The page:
‘Look at this family all gathered in the parlour. Thomas Hanlon and Marie are seated in the centre. She’s such an elegant woman in her lace trimmed dress and pearl necklace. Standing behind them in a semicircle are their five daughters. They were such beautiful girls.’

Suddenly Geoff exclaimed, ‘Gwen, look at this daughter, the third from the left. She is the exact image of you.’

‘Why she could be your twin, Gwen!’ Mary called out in amazement. I looked carefully at her and had to agree that our likeness was uncanny.

‘If you rolled your hair back and pinned it away from your face you could be this young woman.’ Bill remarked.

Mary added, ‘Turn the picture over, Bill, as there are names written on the back. The date, 1890, is inscribed on the front of the photograph so this picture was taken before the fire. There is a list of names on the back, written in a darker ink. Most likely these were added later. Read aloud what it says, Bill.’

‘The names start at the left and move across. Emma, Fanny, after her name it says RIP, Georgina, also RIP, Edith and Margaret. It seems that Fanny and your look-alike, Georgina, must have both died in the fire,’ Bill nodded toward me. ‘On the next line it identifies Thomas Hanlon and Marie Hanlon.’

Mary took up the next picture, a smaller photograph in a slim oval frame. It featured a young man dressed in full military uniform, mounted on a horse. Mary read from the back, ‘Lieutenant Patrick O’Neil. Isn’t he handsome!’

‘We’ve kept the best for last.’ Bill held up a large photograph of Coleraine, taken from the road in front of the house. I cried aloud as there it was—the elegant white house behind a floral bed. In the centre of the circular driveway was a two tiered fountain.

‘Geoff! That’s the house I saw in my dream. It’s Coleraine, exactly as I dreamed it.’ Then for no reason I burst into tears as Geoff came to my chair and put his arms around me.

‘It was only a dream of something that happened long ago. Let it go, Gwen. What is really important is that you and I are here with Mary and Bill, these two wonderful people. Thanks to you both for sharing your pictures with us. Perhaps the time has come to close the folder now and put it away.’

My composure returned and sometime later, we enjoyed a delicious dinner over a bottle of red wine we had brought along. We all had a good laugh over Bill’s tales of his early days as a cattle drover. After the table was cleared and the dishes washed, Bill and Mary excused themselves. ‘Breakfast is on at 6:00 tomorrow morning. We’ll see you in the dining room.’

The night was so peaceful we decided to step outside to admire the sweep of stars spread above us in the shining heavens. The Milky Way traced its meandering ribbon of white through the darkness, as far as the eye could see. All this beauty took our breath away. It was a perfect end to the day.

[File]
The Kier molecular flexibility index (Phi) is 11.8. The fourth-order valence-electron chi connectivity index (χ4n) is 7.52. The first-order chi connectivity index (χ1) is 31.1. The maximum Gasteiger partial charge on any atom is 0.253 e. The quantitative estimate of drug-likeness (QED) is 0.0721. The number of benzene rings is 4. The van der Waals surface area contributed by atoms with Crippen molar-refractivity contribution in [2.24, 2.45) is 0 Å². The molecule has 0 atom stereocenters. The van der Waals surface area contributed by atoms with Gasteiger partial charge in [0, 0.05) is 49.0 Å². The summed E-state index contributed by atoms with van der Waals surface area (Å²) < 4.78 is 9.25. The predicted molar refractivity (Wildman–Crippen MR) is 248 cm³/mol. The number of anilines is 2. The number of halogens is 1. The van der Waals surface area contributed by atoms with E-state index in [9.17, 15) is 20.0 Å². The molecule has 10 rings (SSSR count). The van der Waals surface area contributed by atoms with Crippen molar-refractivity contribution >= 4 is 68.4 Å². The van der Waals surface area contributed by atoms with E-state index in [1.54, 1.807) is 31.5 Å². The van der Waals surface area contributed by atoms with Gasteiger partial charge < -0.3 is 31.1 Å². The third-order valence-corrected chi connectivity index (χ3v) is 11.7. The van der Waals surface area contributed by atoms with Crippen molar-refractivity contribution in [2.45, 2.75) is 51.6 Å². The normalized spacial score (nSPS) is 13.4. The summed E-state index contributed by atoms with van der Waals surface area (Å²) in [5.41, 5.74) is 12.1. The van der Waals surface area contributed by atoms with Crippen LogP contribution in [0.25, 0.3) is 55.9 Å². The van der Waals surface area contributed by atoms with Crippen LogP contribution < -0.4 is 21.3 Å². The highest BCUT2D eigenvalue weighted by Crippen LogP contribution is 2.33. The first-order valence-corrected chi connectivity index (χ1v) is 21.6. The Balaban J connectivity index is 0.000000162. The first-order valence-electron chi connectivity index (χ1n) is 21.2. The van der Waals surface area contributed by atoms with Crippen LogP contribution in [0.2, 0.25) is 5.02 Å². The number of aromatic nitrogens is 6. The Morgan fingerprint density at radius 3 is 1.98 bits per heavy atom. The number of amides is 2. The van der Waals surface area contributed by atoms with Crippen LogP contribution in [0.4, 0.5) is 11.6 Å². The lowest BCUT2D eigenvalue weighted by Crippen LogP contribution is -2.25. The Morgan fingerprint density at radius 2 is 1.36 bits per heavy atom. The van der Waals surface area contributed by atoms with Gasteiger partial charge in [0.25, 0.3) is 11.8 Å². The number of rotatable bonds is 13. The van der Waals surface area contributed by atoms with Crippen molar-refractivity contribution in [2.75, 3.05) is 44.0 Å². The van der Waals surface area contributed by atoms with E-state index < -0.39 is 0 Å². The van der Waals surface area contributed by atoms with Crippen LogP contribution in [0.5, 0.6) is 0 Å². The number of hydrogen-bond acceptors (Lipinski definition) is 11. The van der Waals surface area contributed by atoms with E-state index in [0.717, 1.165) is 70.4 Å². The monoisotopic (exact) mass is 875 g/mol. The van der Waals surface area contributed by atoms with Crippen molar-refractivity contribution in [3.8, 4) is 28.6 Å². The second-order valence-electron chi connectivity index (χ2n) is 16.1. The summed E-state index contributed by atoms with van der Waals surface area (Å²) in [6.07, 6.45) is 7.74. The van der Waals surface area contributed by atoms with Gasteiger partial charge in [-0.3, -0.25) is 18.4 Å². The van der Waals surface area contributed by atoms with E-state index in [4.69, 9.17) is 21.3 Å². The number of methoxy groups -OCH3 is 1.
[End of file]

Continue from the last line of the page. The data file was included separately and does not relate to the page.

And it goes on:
I never dreamed of Coleraine again: not the station surrounded by acres of open range, with its dilapidated old house and dry, dusty roadway, or the beautiful white timber home with its floral gardens and gracious fountain. Yet I know that in the distant corridors of time past, many years ago I lived in Coleraine. It had once been my home.

Mary Mageau © 2018

Vanity Fair – Book Review By Angela Galvin.

Our resident book reviewer – Angela Galvin, has just given us a review of an old, but much loved book, Vanity Fair by the splendidly named author, William Makepeace Thackeray.

Vanity Fair – William Makepeace Thackeray

Spurred on by the recent miniseries of this book I decided to read it again after many, many years. I remember thinking the first time I read it ( I might have been 17?) that I didn’t think very much of it. 

First up I read this over Christmas where I read lots of simple “Feel
Good”  novels with bright covers and simple stories, or engaging spy thrillers, and the odd biography – none of which have overly effusive prose.

William Makepeace Thackeray – wow – getting used to your writing style and the language took literally chapters for me.  Fortunately I had seen the first installment of the television miniseries so I got the gist of it pretty quickly.  

Funny thing I actually didn’t recall any of the story from my first reading – maybe at 17 I just couldn’t be bothered deciphering it. 

Once you get passed the weird spelling – the story is quite a lark. The main character Miss Sharp is both likeable and revolting.